While it might be law firms that are called in to help manage the fallout from an attack, they too are not immune to cyber threats.

Helen Clarke (BCom 1992, LLB 1993) is a partner at Corrs Chambers Westgarth, where she focuses on technology, telecommunications, data privacy and intellectual property.

Helen Clark
Above image: Helen Clarke (BCom 1992, LLB 1993). Image credit: supplied.

She is Partner-in-Charge of the firm’s Brisbane office and one of the lead partners in its new Corrs cyber team. This provides organisations with access to a combined group of data breach management specialists, including legal advisers, IT forensic investigation specialists, incident response consultants, and crisis and reputation management services.

“Law firms face the same cyber security risks that any organisation does, but the consequences of a cyber breach for a law firm can be significant given the highly-sensitive nature of the information – confidential client information, market-sensitive M&A (mergers and acquisitions) information – that they hold,” Clarke says.

“Law firms are therefore an area of business that is increasingly being targeted by cyber criminals.”

Despite these risks, Saunder says lawyers are well-placed to prepare for and respond to any cyber breaches.

“There is still a perception that cyber security is limited to the domain of technicians and geeks,” she says.

“Whilst these technicians are undoubtedly very skilled, having policies and managing an incident requires other key skills, such as communication, calmness, [an] ability to gather facts and set priorities under pressure.

Lawyers excel at many of these skills, so whether you are in-house, in a firm or working for the government or another organisation, you have an important role in helping your organisation and/or your clients to be cyber-ready.

Brown says leaders of industry and government must be more mindful of the need to frequently test the resilience of their cyber defences.

“Organisations that promote a culture of security – by building security-by-design into systems, establishing decision-making processes for staff and creating a security-minded workforce – are more likely to successfully defend against insider attacks, social engineering, and other persistent security threats,” he says.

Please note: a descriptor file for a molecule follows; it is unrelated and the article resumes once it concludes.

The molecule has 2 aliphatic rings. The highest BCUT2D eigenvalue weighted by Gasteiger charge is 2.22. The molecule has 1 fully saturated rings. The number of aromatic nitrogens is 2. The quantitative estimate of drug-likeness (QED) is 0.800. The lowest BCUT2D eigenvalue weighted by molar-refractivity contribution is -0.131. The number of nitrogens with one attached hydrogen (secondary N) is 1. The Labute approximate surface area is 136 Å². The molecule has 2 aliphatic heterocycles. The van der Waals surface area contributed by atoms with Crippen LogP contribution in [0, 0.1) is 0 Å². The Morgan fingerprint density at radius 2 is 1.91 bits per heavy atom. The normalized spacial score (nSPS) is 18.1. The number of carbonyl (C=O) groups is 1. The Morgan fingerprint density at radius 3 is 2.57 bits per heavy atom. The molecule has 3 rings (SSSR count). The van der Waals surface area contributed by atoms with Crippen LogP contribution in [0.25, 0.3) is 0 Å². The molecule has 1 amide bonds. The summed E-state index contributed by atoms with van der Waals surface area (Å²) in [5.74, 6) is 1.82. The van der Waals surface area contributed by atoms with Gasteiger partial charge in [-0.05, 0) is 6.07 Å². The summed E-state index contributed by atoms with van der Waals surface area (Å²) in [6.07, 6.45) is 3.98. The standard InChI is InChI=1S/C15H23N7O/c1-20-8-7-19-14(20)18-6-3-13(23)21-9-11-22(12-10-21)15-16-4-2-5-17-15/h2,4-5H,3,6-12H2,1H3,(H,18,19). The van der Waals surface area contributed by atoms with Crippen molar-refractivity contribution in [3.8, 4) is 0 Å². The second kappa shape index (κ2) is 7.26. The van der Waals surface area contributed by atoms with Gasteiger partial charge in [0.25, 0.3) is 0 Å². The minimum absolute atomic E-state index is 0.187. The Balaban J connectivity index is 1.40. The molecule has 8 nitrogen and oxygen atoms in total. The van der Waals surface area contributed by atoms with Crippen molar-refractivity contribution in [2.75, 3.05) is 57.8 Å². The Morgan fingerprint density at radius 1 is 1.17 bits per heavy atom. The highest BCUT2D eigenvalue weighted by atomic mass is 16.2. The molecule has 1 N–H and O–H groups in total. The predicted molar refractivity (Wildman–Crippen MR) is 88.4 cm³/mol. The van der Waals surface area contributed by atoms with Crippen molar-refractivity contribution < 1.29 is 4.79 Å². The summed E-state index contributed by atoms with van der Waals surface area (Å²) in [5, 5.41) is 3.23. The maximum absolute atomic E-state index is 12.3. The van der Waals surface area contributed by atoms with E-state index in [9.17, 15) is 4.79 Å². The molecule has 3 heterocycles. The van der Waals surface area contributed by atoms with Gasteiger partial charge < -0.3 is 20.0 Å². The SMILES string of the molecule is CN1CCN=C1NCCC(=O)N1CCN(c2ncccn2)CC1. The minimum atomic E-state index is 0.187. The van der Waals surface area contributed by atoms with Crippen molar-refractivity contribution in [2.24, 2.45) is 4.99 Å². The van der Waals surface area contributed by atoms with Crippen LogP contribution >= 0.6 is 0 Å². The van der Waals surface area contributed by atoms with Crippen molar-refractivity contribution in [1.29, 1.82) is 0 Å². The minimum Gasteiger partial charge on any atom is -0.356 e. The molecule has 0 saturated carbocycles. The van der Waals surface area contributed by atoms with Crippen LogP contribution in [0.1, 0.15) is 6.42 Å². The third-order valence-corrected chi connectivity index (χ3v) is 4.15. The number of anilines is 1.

“Be prepared to deal with a data breach.  It can be very difficult to make sound decisions in a state of panic.”

Clarke says an immediate response to cyber attacks and breaches is the only way to minimise damage.

Rufus Black
Above image: Rufus Black (BA 1990, LLB(Hons) 1991). Image credit: supplied.

Taking the cyber security threat seriously is not only important to a business’ bottom line, but also to the Australian economy.

Rufus Black (BA 1990, LLB(Hons) 1991), Master of Ormond College and a director at Corrs Chambers Westgarth, co-wrote a review of Australia’s intelligence agencies in 2011. In the report, he and co-author Robert Cornall (LLB 1968) predicted that cyber threats would increase in intensity and sophistication.

With those threats having now materialised, Dr Black believes that protecting economic and politically-sensitive data is one of the greatest challenges for Australia in retaining a competitive advantage.

“For a country like Australia that needs to have an ever more knowledge-based economy, the thing we can't afford to have stolen is the intellectual property upon which the future of our economy is based,” Dr Black says.

Theft of IP from research institutions, government research agencies, private organisations, companies doing significant research and development – that needs to be protected.

“Every bit as much as the ore in the ground – the IP in our systems, the IP in our servers, that’s a future source of wealth."

“We don't want that to be stolen.”

This article originally appeared in MLS News, Issue 18, November 2017